Palestinian President Mahmoud Abbas is well known for making controversial comments, and even pushing the boundaries sometimes for what is acceptable to say out loud and what is not.
In an unprecedented move on Friday, the Fatah leader suggested that Jews be banned from praying on the Temple Mount, the site most holy to Judaism, simply because they are Jewish and not Muslim.
Abbas' comments come after considerable unrest on the Temple Mount over recent weeks as Hamas-organized rioting has been taking place there, and the Israeli border guards have been forced to ban males under the age of 50 from praying at the al-Aqsa Mosque.
On Friday, the Muslim day of rest, worshippers leaving Gaza mosques chanted slogans vowing to defend the al-Aqsa Mosque, even though it's under no threat and free worship is allowed there in general, waving green flags and pledging violence against the Jewish State.
One Hamas leader, Ismail Radwan, even called on "our people in Jerusalem and the West Bank to defend al-Aqsa."
Abbas, who, according to some commentators tends to inflame situations with his rhetoric rather than calming them, said following the unrest on the mount that Jews should be prevented from entering the site "by any means," adding that "this is our Noble Sanctuary... they have no right to enter and desecrate it."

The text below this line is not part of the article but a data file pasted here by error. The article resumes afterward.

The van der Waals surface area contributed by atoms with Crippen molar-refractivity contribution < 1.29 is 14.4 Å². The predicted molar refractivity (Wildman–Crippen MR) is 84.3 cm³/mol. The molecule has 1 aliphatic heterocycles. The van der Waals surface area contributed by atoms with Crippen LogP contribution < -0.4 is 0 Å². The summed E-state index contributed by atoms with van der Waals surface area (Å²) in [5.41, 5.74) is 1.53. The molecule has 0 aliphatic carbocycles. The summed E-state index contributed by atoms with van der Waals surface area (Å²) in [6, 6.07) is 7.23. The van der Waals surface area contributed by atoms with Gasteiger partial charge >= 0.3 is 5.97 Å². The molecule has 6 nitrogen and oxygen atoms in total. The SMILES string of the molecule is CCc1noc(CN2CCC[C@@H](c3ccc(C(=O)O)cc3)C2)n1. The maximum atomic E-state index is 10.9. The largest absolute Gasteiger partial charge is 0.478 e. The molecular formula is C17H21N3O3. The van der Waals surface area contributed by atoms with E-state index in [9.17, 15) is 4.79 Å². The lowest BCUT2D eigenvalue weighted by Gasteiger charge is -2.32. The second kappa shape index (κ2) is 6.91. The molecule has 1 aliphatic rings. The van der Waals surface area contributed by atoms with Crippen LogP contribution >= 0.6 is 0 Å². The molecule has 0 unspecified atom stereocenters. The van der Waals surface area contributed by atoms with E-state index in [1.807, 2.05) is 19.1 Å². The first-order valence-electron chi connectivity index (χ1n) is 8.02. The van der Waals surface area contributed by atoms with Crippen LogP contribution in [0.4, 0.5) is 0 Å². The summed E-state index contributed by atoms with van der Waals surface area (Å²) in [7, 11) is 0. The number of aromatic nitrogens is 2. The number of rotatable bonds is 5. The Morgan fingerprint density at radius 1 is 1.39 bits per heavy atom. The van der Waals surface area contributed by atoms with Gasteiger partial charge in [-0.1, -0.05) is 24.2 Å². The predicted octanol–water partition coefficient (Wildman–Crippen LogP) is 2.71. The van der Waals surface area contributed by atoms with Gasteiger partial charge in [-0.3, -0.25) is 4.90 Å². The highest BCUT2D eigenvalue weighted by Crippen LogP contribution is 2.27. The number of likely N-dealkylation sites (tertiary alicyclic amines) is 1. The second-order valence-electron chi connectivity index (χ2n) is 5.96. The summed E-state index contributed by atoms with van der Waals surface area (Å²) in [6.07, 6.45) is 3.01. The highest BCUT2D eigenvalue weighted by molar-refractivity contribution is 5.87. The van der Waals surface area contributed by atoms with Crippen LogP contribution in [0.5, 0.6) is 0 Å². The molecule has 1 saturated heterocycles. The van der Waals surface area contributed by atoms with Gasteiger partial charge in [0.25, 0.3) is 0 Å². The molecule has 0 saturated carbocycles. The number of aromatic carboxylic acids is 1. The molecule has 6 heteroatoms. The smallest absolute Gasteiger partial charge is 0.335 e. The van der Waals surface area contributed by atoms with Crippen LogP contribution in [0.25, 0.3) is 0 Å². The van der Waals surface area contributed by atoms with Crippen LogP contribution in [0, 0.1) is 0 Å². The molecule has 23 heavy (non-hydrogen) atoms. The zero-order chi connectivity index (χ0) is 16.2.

By "desecrate it," Abbas means praying, as he obviously considers the prayers of Jews to desecrate the al-Aqsa Mosque, even though it only enjoys the status of Islam's third holiest site, while for Jews the Temple Mount is the main and primary holy site.
On Thursday, Hamas political leader Khaled Mashal called for Muslims to defend the al-Aqsa mosque compound in Jerusalem, saying Israel was trying to seize the site, which is revered in both Islam and Judaism.
Speaking from the Qatari capital of Doha, where Mashal lives in five star hotel accommodation, the Hamas leader said, "We call on all our people inside the country to hurry up to al-Aqsa to defend it."
Amazingly, even though Israel as a democracy allows freedom of prayer and practice of religion to all faiths, they are forbidden from praying on the Temple Mount, when they get passes to visit it, for fear it will upset the Muslim worshippers there.